- An outbreak of a Dengue fever epidemic has been confirmed by health authorities in Cape Verde and the World Health Organisation (WHO). This is the first reported epidemic of Dengue fever in the tourist destination Cape Verde.
As of the end of October, the Cape Verdean Ministry of Health had reported 3,367 suspected cases of viral diseases of unknown source on four islands: Brava, Fogo, Maio, and Santiago.
The first samples have now been laboratory tested. They were confirmed as the mosquito-borne dengue virus by the Institute Pasteur in Dakar (Senegal).
No cases of Dengue fever or unidentified suspicious viral infections have so far been registered on the island of Sal, Cape Verde's major tourist destination.
"This is the first reported epidemic of Dengue fever in Cape Verde," the WHO reports from Dakar.
The government has established a ministerial committee of spread control lead by the Prime Minister including all ministries involved in containing the outbreak. The measures taken include clinical management, mosquito control and social mobilisation.
A rapid surveillance and reporting system through SMS messaging systems has been established by the Cape Verde Ministry of Health and the public IT agency. Local health workers and the public are to report suspicious cases using the mobile phones.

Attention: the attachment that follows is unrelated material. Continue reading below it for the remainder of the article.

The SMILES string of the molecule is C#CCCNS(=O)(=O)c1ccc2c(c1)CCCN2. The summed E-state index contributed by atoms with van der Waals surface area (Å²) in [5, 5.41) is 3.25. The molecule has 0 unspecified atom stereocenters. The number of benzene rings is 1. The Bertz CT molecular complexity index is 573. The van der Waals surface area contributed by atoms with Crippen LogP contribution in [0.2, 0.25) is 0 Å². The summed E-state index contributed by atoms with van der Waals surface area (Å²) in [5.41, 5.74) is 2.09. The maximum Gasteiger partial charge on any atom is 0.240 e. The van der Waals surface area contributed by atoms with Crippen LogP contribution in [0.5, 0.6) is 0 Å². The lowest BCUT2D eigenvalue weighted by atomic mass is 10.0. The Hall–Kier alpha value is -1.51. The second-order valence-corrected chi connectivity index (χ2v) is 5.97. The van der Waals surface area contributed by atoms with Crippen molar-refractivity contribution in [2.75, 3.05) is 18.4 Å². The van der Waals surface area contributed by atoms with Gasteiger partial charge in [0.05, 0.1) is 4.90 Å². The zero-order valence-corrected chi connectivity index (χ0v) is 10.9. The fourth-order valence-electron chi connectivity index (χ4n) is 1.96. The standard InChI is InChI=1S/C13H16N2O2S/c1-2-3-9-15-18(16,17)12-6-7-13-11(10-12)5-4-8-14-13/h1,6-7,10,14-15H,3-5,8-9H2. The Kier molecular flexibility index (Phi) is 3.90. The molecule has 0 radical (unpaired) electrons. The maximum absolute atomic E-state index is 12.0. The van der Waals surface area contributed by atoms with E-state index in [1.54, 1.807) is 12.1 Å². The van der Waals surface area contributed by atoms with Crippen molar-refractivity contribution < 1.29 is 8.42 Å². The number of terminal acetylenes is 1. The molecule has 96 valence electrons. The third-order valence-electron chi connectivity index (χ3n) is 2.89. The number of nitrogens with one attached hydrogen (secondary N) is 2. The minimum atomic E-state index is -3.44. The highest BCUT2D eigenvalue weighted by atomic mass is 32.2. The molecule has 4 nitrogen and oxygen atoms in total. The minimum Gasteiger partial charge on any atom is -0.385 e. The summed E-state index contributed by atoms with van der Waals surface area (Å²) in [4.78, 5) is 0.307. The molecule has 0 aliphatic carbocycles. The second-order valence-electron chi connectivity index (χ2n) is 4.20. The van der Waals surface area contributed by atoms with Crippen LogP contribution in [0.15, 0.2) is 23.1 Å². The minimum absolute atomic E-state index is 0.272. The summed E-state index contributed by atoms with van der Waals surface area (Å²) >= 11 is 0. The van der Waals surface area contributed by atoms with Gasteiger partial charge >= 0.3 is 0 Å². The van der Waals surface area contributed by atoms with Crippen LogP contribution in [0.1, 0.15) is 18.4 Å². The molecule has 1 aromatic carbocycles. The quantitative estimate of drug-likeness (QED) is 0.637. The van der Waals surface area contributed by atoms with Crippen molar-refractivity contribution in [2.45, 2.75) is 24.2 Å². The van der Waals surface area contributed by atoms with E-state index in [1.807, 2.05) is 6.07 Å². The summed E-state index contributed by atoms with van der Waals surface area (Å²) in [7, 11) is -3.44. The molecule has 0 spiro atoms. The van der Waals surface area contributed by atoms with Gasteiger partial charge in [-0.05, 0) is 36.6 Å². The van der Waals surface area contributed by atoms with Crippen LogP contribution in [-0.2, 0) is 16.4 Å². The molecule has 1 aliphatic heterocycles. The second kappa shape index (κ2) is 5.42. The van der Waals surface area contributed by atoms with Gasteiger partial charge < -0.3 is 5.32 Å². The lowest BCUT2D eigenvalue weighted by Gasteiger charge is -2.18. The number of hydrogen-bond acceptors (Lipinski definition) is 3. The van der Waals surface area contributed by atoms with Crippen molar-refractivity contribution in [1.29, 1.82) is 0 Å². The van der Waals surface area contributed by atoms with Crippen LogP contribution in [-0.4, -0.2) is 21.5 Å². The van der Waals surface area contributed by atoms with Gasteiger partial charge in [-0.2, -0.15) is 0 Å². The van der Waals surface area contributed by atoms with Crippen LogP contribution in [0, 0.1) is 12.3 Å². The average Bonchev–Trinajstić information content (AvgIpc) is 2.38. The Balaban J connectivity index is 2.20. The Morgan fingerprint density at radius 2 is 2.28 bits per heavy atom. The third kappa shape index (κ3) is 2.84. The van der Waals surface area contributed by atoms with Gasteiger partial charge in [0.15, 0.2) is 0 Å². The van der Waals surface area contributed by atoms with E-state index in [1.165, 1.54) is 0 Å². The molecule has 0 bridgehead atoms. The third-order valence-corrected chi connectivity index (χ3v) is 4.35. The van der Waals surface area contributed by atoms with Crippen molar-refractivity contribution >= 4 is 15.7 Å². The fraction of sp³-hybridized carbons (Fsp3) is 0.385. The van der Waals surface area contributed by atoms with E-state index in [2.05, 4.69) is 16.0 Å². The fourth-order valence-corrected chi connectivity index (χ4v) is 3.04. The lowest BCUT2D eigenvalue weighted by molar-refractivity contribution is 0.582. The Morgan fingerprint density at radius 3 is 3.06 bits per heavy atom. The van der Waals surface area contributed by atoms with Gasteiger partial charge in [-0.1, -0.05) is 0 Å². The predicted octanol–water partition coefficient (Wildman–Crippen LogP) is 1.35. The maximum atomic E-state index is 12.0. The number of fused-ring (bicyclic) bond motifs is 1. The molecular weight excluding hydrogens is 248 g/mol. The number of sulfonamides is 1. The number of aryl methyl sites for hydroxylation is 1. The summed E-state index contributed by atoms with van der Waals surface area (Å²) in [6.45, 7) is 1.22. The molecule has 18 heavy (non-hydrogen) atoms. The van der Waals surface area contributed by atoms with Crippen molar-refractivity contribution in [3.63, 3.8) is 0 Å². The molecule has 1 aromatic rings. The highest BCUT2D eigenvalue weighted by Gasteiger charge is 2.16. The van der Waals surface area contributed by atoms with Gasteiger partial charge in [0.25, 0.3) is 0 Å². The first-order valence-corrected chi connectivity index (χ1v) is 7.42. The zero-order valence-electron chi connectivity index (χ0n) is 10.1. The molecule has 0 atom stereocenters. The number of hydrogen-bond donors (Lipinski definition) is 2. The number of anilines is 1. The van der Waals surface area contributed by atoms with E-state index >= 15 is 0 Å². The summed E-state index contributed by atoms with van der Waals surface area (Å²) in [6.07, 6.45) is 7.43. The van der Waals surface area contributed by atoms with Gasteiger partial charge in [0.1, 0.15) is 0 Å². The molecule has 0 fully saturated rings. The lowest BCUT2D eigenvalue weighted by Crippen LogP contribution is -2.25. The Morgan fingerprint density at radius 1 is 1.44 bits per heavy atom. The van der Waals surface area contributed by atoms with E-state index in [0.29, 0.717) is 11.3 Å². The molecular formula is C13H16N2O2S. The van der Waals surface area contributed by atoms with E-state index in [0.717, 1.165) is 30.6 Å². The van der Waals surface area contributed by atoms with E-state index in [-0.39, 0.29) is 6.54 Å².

On 26 October a team from the WHO Regional Office for Africa arrived the archipelago to support Cape Verde in investigating the outbreak. The team is providing laboratory, entomology and epidemiology support and set up laboratory diagnostics at the Hospital Agostinho Neto.
Dengue fever is the most common mosquito-borne viral disease of humans. In recent years it has become a major public health concern in the tropics. The geographical spread of both the mosquito and the virus has led to the global resurgence of epidemic dengue fever in the past 25 years, according to WHO.
Mosquitoes transmitting Dengue fever have not been found on the Atlantic archipelago of Cape Verde before, and were probably brought to the islands by air traffic.
Cape Verdean authorities are still optimistic they may root out the epidemic before it finds foothold on the archipelago. As a first step, the sectors infected by dengue-bearing mosquitoes must be identified, then attempts will be made to exterminate the viral population.
As a tourist destination, Cape Verde is dependent on few incidents of tropical diseases that demand vaccination. A long-term spread of Dengue fever on the archipelago would be seen as a major set-back for public health and for the country's key tourism industry.
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